PA farmers could REAP tax benefits under conservation program
Legislation that would provide valuable new tax credits to Pennsylvania farmers who take conservation actions that improve water quality was the subject of hearings in both the state House and Senate during September.
The Resource Enhancement and Protection Act of Pennsylvania, or REAP, would provide tax credits of 25–75 percent for cleaning up barnyards, planting forested stream buffers, installing stream bank fencing or removing accumulated sediment in streams. The amount of the credit is based on the water quality value of the practice.
“This statewide legislation would be one of the most important state programs enacted in the history of the Chesapeake Bay restoration,” said Matthew Ehrhart, executive director of the Chesapeake Bay Foundation’s Pennsylvania Office, at the House hearing.
The legislation would make $450 million in tax credits available over five years to promote conservation efforts, which supporters say would help address a large chunk of the funding shortfall for the state’s tributary strategies, the cleanup plans aimed at meeting Bay nutrient and sediment reduction goals.
The state Department of Environmental Protection has estimated that approximately $215 million per year is needed in state and federal funds to implement those strategies. Current funding is at about $45 million, leaving a $170 million-per-year gap.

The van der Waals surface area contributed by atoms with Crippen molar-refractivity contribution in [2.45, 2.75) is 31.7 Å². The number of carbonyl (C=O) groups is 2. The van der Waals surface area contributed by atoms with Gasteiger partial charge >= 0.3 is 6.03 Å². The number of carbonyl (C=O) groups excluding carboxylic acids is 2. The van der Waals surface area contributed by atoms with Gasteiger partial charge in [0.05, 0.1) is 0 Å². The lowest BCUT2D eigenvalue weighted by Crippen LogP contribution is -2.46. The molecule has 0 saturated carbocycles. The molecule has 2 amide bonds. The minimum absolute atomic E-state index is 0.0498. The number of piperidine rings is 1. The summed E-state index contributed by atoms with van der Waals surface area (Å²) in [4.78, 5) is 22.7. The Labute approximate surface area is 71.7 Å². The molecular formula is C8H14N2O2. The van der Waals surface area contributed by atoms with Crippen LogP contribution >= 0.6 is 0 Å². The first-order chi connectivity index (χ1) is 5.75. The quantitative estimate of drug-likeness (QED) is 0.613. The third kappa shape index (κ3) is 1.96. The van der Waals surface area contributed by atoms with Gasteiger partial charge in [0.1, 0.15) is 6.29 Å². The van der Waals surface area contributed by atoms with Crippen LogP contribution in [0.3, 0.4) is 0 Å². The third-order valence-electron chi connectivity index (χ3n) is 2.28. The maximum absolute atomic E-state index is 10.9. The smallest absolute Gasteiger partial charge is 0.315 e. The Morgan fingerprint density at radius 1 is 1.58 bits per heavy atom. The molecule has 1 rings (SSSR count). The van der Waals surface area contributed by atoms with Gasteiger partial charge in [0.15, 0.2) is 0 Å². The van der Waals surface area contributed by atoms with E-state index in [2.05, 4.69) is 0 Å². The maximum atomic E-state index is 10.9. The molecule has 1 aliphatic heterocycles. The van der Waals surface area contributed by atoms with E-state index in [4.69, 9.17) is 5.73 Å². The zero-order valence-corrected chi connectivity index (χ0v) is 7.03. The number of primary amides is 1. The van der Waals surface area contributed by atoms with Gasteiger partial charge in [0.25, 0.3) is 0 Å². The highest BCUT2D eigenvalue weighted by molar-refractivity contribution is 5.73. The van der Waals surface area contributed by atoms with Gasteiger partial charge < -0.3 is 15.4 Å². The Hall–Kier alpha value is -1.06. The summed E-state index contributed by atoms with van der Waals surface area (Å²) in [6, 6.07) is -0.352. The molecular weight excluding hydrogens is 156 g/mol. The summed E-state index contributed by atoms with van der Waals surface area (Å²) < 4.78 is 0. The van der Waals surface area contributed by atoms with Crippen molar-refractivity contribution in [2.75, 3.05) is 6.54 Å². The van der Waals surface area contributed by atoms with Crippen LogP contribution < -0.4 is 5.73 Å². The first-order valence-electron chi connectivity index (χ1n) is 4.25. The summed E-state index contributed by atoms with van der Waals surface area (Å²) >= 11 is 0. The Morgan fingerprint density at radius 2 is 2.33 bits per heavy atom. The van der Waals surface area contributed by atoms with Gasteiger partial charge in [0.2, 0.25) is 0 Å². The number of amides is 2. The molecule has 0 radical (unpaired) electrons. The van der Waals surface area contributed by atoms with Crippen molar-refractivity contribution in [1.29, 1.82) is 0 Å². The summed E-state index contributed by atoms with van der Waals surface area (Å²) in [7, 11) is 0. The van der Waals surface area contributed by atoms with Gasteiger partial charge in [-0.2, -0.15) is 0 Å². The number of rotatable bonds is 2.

Rep. Jerry Stern, R-Blair, one of the House sponsors of the legislation, said most farmers “put a high priority on managing their farm operations in an environmentally friendly manner” but often lack financial assistance.
“I believe we can document that there is considerable unmet demand from agricultural producers for financial assistance to support the adoption of additional conservation practices,” he said.
Supporters say additional public support for farmers is essential as rising costs, coupled with weak commodity prices, limit the options available to producers to meet new environmental standards, such as stricter regulations governing the use of phosphorus on crop land.
Under the REAP program, applicants would be eligible for tax credits up to a total of $150,000 over the life of the program. To provide flexibility, tax credits under REAP may be sold by farmers who do not have a tax liability of their own to businesses or other taxpayers. Or, businesses may sponsor conservation practices in exchange for the credits, providing capital to farmers who may lack funds of their own to implement the practices.
Either approach allows farmers with minimal tax liability to participate in the program. Taxpayers can also roll tax credits forward to cover future tax liabilities for up to 15 years.
The legislation caps the number of tax credits that can be issued over the five-year life of the program. The first year, up to $50 million can be issued and $100 million in each of the successive four years.
On the Senate side, the proposal was introduced earlier this year by two members of the Chesapeake Bay Commission, Sen. Noah Wenge, R-Lancaster, and Sen. Mike Waugh, R-York. Since their introduction, both the House and Senate bills have drawn broad bipartisan support, although it’s unclear when final action on the measures could take place.
Both the Department of Revenue and the State Conservation Commission offered comments on the details of the bill and suggested that the legislation be considered during discussion of the state’s 2007-08 budget.
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